They set about clearing up the mess.
    This one is more difficult (for me) to convey. They see the problem (the mess) and just get on and clear it up. It may take a few minutes, or a lot longer, but it lacks the sense of some major process that they have to do through to reach the goal of a tidy room.
    Compare this with:
    "He set out to tidy up his room but soon got bored and went off fishing."
    Again, no major process, but it is used to convey the idea of starting out on performing the task.
    Hope that helps.
    *** My knowledge of history, or should I say, my woeful lack of it, causes me to suspect that in fact, in Columbus' mind, it was not the New World he set out to find, but the Spice Islands; or was it that he thought by sailing west, he could reach China more quickly then sailing east? Oh, dear.
    Last edited by David L.; 13-Nov-2007 at 09:38.

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    #8

    Re: set about doing; set out to

    Quote Originally Posted by David L. View Post
    Perhaps if I add to what RonBee has said:
    Each of the sentences is grammatically correct, but have different shades of meaning:
    We need to set about looking for a solution.

    The picture I have in mind is, say, the directors of a company have recognized a problem that they have in the company, say, on the production line. They "set about looking for a solution" by coming up with ideas, such as, let's ask the people on the production line if they have some solution for what's going wrong; or we could find out whether other companies have had this same problem and how did they solve it; or perhaps, we could call in a specialist consultant to analyze the problem and offer a solution; or....etc They may then chose one these ideas and act on it.

    We need to set about finding a solution.
    This is the same as above, but has a more determined, active quality to it. We are not just "looking" , we are determined to find one.

    We need to set out to find a solution.
    We have the expression, "to set out" on a journey, as in, "Columbus set out to find the New World."*** So, you take the first steps towards the goal of finding a solution, and your energies and mind are focused on the goal. Here, I picture a group of researchers setting out to find the cure for a disease. This particular group will probably work on no other illnesses, but concentrate all their efforts each day towards the goal of coming up with the cure. This is also the sense in the sentence:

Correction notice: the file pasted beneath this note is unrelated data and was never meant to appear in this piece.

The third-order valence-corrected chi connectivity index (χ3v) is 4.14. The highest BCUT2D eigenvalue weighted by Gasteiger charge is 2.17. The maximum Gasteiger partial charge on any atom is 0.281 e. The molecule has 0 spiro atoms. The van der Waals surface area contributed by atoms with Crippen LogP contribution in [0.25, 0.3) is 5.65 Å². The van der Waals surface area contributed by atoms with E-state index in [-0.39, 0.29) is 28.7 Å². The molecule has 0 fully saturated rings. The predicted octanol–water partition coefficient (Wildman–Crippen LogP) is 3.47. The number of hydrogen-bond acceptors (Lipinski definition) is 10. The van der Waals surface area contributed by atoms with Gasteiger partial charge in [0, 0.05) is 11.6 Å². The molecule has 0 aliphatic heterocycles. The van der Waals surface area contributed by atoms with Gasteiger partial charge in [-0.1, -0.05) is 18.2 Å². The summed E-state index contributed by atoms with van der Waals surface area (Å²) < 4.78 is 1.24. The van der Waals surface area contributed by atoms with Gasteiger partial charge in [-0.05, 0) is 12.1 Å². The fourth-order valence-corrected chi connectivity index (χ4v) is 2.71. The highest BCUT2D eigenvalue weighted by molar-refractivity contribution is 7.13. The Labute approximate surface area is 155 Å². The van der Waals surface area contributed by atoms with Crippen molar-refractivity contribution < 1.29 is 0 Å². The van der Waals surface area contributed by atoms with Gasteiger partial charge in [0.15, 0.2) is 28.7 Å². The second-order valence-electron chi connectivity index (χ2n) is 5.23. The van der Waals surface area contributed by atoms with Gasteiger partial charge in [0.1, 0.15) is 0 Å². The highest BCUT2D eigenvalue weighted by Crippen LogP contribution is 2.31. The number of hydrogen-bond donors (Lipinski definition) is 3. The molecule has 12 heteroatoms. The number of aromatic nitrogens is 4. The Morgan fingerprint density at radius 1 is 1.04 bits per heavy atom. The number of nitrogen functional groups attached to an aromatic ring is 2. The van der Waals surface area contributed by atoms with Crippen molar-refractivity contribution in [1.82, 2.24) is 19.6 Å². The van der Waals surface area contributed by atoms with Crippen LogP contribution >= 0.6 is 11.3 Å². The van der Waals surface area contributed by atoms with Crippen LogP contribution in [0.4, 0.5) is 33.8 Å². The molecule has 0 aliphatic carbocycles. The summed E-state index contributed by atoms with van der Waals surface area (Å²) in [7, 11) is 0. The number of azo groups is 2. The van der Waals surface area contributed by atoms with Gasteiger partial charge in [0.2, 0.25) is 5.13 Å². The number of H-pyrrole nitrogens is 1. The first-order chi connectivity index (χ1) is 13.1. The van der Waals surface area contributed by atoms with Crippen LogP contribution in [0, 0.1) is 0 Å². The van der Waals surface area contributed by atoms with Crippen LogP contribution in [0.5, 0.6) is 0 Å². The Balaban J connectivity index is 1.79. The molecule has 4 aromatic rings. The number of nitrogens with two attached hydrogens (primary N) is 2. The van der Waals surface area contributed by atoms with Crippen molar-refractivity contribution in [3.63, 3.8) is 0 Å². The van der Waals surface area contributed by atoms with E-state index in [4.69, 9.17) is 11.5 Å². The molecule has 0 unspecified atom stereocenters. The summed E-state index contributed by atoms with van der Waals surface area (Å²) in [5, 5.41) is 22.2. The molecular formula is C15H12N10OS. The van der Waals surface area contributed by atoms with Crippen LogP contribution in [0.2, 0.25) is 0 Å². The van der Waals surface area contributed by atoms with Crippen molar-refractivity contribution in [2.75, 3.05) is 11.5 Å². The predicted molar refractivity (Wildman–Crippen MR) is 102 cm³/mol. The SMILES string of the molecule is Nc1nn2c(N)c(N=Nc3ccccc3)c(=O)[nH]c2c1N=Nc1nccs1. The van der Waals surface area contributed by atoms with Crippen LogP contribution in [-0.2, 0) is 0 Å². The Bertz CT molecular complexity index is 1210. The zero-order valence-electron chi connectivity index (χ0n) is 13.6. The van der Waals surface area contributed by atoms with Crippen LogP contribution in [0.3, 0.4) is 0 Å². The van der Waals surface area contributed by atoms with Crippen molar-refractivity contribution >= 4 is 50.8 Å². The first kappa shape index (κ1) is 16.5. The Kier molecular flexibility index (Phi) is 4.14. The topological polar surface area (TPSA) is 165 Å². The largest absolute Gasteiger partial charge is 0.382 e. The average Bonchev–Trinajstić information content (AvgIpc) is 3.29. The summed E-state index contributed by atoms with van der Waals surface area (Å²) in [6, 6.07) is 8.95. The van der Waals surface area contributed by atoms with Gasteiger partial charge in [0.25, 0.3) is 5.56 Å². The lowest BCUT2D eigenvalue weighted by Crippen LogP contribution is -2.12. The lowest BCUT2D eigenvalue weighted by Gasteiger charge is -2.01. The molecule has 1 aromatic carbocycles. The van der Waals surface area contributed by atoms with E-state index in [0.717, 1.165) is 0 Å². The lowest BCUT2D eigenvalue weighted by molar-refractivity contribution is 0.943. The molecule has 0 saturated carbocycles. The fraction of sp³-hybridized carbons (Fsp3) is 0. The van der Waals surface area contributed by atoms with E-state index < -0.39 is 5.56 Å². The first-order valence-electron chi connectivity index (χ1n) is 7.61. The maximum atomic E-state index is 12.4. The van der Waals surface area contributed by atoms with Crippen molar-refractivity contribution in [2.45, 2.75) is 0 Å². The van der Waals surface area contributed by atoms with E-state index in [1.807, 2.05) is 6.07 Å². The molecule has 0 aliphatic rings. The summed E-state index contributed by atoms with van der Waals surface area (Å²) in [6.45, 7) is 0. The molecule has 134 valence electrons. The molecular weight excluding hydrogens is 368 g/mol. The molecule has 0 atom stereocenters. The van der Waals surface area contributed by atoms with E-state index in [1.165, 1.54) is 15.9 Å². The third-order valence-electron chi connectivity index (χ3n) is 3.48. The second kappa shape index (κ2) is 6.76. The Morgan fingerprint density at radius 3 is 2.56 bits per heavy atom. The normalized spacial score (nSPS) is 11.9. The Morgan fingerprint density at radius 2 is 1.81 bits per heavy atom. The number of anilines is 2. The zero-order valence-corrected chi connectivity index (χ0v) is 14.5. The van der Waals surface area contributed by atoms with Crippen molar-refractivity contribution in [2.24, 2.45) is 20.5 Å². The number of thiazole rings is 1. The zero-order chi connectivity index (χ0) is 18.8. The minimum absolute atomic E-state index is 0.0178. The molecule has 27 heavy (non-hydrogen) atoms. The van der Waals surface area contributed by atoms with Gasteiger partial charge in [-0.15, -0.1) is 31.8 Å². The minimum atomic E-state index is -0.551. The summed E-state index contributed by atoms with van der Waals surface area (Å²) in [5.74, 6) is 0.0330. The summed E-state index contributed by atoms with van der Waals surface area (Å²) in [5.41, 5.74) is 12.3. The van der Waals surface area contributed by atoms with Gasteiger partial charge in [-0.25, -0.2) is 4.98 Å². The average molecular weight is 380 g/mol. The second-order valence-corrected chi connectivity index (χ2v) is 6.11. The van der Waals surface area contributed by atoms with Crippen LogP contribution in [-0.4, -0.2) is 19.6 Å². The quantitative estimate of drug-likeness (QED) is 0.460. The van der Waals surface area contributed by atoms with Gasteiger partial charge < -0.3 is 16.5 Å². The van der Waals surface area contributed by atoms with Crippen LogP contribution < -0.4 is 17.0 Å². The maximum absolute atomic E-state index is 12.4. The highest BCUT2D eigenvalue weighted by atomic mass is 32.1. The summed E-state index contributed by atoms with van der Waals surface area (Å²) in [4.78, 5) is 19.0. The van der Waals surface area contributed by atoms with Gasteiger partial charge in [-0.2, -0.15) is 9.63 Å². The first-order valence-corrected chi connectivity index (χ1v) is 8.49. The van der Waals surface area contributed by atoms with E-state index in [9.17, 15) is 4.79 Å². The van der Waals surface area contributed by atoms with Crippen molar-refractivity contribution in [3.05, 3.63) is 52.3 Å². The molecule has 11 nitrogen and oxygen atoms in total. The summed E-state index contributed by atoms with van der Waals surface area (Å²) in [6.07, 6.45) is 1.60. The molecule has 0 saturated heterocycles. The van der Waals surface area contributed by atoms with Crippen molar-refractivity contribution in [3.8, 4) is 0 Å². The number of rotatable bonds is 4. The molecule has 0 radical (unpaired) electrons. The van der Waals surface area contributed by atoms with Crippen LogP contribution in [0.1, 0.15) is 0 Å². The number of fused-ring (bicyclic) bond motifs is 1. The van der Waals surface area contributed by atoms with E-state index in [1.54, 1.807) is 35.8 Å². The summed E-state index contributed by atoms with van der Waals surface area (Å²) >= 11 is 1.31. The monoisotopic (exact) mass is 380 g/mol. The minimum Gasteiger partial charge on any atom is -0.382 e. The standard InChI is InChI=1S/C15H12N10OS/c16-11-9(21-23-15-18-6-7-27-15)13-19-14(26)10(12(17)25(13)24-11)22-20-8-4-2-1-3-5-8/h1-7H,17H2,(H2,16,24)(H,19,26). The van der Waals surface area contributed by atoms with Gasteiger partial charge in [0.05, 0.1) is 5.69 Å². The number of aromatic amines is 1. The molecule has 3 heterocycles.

She set out to break the world record.
    However, here, we have different time frames. One could say an athlete sets out to win the gold medal at the Olympics the first day of her training program leading up to the Games. Her daily life would be structured around this program, so that her focus is on getting herself in peak condition for the Games. A commentator could equally say, half way through the 26 mile Marathon Race, "She set out (at the start of the race) to take home gold in this event, and by george, it looks like she's going to do it!"

    They set about clearing up the mess.
    This one is more difficult (for me) to convey. They see the problem (the mess) and just get on and clear it up. It may take a few minutes, or a lot longer, but it lacks the sense of some major process that they have to do through to reach the goal of a tidy room.
    Compare this with:
    "He set out to tidy up his room but soon got bored and went off fishing."
    Again, no major process, but it is used to convey the idea of starting out on performing the task.
    Hope that helps.
    *** My knowledge of history, or should I say, my woeful lack of it, causes me to suspect that in fact, in Columbus' mind, it was not the New World he set out to find, but the Spice Islands; or was it that he thought by sailing west, he could reach China more quickly then sailing east? Oh, dear.
    That is an excelent analysis!

    You are right about Columbus, by the way. He set out to find the Indies, and although he found something else entirely, to his dying day he thought he had indeed found the Indies.

    ~R